In one embodiment, the first side corresponds to a first clock domain and the second side corresponds to a second clock domain where the first and second clock domains are different from each other. The bus bridge further includes synchronization logic for synchronizing the reset signal with the second clock domain such that the master component and the bus bridge slave interface transition to an idle state. The synchronization logic being configured for receiving a synchronization signal that is a result of the reset signal; for receiving a clock input that is associated with the second clock domain; and for outputting an initialization idle signal when the received clock input indicates that the second clock domain is running. Also, the bus bridge slave interface is configured for receiving the initialization idle signal; and for outputting a component idle signal to the master component in response to receiving the initialization idle signal, the component idle signal being used to trigger the master component to transition to an idle state. In addition, the bus bridge slave interface is further configured for outputting a confirmation idle signal that is used to indicate when the master component has reached an idle state.

Yet, another aspect of the invention pertains to computer program products including a machine readable medium on which is stored program instructions, tables or lists, and/or data structures for implementing a method as described above. Any of the methods, tables, or data structures of this invention may be represented as program instructions that can be provided on such computer readable media. Still other aspects relate to systems including a processor and memory for implementing a method as described above. Any of the method or techniques of this invention may be implemented on a system having a processor and memory.

These and other features and advantages of the present invention will be presented in more detail in the following specification of the invention and the accompanying figures, which illustrate by way of example the principles of the invention.

BRIEF DESCRIPTION OF THE DRAWINGS

The invention may best be understood by reference to the following description taken in conjunction with the accompanying drawings, which illustrate specific embodiments of the present invention.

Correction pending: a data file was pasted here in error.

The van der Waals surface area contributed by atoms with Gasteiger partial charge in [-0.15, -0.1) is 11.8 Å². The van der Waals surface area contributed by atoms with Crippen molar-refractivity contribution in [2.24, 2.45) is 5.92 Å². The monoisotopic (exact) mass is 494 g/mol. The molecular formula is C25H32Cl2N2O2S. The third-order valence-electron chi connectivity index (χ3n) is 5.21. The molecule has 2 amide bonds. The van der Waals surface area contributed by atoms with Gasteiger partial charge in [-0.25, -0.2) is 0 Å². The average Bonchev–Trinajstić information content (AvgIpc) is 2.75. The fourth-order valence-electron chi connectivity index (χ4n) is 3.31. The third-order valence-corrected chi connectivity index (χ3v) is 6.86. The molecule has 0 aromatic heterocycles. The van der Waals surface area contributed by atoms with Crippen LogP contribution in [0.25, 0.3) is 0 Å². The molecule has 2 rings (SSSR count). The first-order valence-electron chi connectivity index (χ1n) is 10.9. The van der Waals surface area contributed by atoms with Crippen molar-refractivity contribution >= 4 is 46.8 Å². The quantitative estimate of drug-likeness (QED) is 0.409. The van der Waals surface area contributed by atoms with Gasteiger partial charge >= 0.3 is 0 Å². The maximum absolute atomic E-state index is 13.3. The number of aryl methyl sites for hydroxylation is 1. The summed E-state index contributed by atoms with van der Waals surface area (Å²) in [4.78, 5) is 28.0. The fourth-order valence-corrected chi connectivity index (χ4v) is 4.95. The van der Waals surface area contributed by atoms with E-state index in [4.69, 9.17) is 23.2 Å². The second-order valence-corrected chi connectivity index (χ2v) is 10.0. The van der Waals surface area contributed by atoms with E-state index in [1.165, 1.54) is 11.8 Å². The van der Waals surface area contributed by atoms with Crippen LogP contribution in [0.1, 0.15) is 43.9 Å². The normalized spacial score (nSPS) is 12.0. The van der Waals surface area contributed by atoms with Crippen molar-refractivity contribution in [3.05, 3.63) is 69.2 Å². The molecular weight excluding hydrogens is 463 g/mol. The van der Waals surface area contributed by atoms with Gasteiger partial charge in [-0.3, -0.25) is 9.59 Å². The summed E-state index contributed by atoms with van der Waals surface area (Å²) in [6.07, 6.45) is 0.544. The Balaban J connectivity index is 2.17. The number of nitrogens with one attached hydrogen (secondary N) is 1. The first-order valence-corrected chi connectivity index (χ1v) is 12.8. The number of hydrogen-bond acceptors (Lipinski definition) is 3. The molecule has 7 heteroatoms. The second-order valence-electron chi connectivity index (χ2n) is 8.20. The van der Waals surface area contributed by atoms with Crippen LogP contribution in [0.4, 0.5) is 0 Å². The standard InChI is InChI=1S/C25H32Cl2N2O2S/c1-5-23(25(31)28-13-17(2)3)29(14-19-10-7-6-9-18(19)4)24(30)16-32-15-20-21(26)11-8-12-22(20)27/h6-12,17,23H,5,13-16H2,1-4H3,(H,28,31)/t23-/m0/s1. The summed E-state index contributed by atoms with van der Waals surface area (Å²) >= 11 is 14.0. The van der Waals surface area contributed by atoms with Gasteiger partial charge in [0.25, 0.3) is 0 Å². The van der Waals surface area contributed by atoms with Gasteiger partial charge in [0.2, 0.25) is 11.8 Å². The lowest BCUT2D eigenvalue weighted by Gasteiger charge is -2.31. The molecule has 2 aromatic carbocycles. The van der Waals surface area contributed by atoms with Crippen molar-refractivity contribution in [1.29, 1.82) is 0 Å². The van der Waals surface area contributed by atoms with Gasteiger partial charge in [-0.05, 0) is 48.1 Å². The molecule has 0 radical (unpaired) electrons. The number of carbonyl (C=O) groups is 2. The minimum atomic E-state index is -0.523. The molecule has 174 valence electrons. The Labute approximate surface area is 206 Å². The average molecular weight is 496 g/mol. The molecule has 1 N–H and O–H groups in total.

FIG. 1 is a diagrammatic representation showing a typical computer system that, when appropriately configured or designed, can serve as an apparatus of this invention.

FIG. 2 is a diagrammatic representation showing a system with a bus bridge connecting two separate buses with independent clocks.

FIG. 3 is a diagrammatic representation showing a reset mechanism implemented on the system depicted in FIG. 2.

FIG. 4 is a diagrammatic representation showing a bus bridge module with synchronization logic.

FIG. 5 is a process flow diagram showing use of a bus bridge module with synchronization logic when a slave component reset signal is received.

FIG. 6 is a process flow diagram showing use of a bus bridge module with synchronization logic when a master component reset signal is received.

FIG. 7 is a process flow diagram showing the idle setting of the master interface and slave components in the master interface clock domain.

FIG. 8 is a process flow diagram showing the idle setting of the slave interface and master components in the slave interface clock domain.

DETAILED DESCRIPTION Introduction

Reference will now be made in detail to some specific embodiments of the invention including the best modes contemplated by the inventors for carrying out the invention. Examples of these specific embodiments are illustrated in the accompanying drawings. While the invention is described in conjunction with these specific embodiments, it will be understood that it is not intended to limit the invention to the described embodiments. On the contrary, it is intended to cover alternatives, modifications, and equivalents as may be included within the spirit and scope of the invention as defined by the appended claims. In the following description, numerous specific details are set forth in order to provide a thorough understanding of the present invention. The present invention may be practiced without some or all of these specific details. In other instances, well known process operations have not been described in detail in order not to unnecessarily obscure the present invention.

Aspects of this invention provide a bus bridge device having functionality for handling reset of components on one side of a bus bridge without adversely affecting the other side (e.g., locking up components or violating a bus protocol). A reset signal is received on a first side such that a component associated with the first side is reset while a component associated with a second side of the bus bridge continues to operate without adverse effects. In one example, the first side corresponds to a first clock domain and the second side corresponds to a second clock domain. Another aspect of the present invention provides a bus bridge including logic for synchronizing a reset signal through different clock domains such that a component associated with a first side of the bus bridge is reset effectively without locking up components or violating bus protocols associated with a second side of the bus bridge.